It is rather reassuring to know that fossil energy carriers can be replaced by renewable ones. However, the difficulties are always in the details. For example with regard to the storage capacity of electricity produced with sun and wind; or with regard to the use of biomass to produce natural gas substitutes. The Stuttgart-based Centre for Solar Energy and Hydrogen Research Baden-Württemberg (ZSW) has a number of solutions up its sleeve for overcoming such difficulties. The ZSW researchers are able to produce high-quality natural gas substitutes from wood and electrical power. In addition, the centre has just set a world record in the efficiency of thin-film solar cells.
Biogas plants have become well-known sights throughout Germany and are usually built according to standardised concepts. The biogas plant that is currently being constructed in the village of Zermatt below the Matterhorn presented the GICON Großmann Ingenieur Consult GmbH planners with a particular challenge. The geographical and climatic conditions of the area and seasonal waste variations due to seasonally fluctuating tourist numbers required them to come up with an individualised solution.
Microbial cells long gave researchers the impression that they were in a state of complete disorder. Prof. Dr. Peter Graumann from the University of Freiburg investigates cell division in bacteria and knows that even microbes are highly organised.
Agroforestry systems can provide effective protection against soil erosion caused by wind and water. They can also contribute to stabilising and improving the yield of annual plants. In addition, strips in fields planted with shrubs and trees form living spaces and areas to which plants and animals can retreat. In the AUFWERTEN innovation group, the Fraunhofer Institute for Industrial Engineering IAO is working with other German research institutions and organisations to set up agroforestry systems in Germany.
As in previous years, BIOPRO Baden-Württemberg GmbH participated in this year’s Hannover Messe, the world’s biggest industrial fair. With the USA as partner country and the lead theme ”Integrated Industry – Discover Solutions”, the 2016 trade fair attracted more than 190,000 visitors from around the world. From 25th to 29th April, visitors to hall 2 were able to discover biobased products and experience an economy that runs without fossil resources.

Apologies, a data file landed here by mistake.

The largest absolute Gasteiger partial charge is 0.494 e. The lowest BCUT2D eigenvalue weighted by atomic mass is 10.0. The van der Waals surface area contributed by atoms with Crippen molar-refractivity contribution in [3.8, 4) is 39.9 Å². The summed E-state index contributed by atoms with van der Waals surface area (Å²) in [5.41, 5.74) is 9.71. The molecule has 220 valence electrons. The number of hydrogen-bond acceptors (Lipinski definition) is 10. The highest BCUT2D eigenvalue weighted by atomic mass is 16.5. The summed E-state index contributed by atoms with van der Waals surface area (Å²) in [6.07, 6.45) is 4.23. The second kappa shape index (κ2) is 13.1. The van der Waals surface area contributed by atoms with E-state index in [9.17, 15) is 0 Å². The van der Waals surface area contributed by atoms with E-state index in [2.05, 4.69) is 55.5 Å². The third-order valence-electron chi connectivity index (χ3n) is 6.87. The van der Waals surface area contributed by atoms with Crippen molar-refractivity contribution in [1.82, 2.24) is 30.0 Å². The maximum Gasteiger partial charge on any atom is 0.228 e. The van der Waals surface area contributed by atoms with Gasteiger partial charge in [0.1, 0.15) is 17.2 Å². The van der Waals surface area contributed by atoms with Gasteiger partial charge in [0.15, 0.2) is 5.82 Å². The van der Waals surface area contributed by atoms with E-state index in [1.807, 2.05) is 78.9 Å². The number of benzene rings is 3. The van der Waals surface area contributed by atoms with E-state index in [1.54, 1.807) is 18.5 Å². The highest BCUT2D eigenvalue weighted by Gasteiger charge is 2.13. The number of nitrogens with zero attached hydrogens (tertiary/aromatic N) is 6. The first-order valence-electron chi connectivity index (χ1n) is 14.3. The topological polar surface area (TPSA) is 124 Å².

Whether it be syringes biodegradable joint screws or cannules for catheters - hospitals prefer high quality plastics that are not too costly. Pfaff GmbH from Waldkirch has the know-how and the technical ability to manufacture such plastics parts.
The completion of the bioliq® pilot plant on the northern campus of the Karlsruhe Institute of Technology (KIT) is now a certainty. Following the commitment by the German and Baden-Württemberg governments to provide 11 million euros in financing, the KIT has now also signed contracts with companies that will work with KIT in the implementation of the two final processing stages. These two stages involve the production of second-generation environmentally friendly biofuel from biogenic synthesis gas.
The Science Years initiative was launched by the German Federal Ministry of Education and Research in the year 2000 to increase the publics confidence in the work of scientists. However the initiative has not been successful in the field of genetic engineering with the repeated destruction of trial fields sown with genetically modified plants being evidence of this. Professor Dr. Andreas Schier agricultural scientist from Nürtingen discusses why this is so.
The Freiburg-based start-up company Ö-Klo leases composting toilets and is committed to the recovery of human urine and faeces. The young Ö-Klo entrepreneurs believe that reviving natural material cycles of soil, plants, food and excreta is crucial in times when natural resources such as phosphorus are dwindling.
Mobile DNA elements are able to change their position in the genome and mobilise entire gene groups as well as switch genes on and off. Professor Bodo Rak and his team at the University of Freiburg are investigating the effect of mobile DNA fragments on the evolution of E. coli bacteria.
Dr. Gerhard Leubner from the University of Freiburg is investigating the regulation of seed dormancy and the onset of germination. The scientists insights are extremely valuable for companies that are working on the optimisation of seeds for agricultural purposes.
Biogas plants have become a familiar sight in Baden-Württemberg's rural areas. It might therefore be expected that broad experience exists in the comprehensive evaluation of this type of energy generation from renewable resources or organic materials. However, scientists draw a very differentiated picture. It is difficult to make any generalisations, although the analysis of individual facets can provide further help.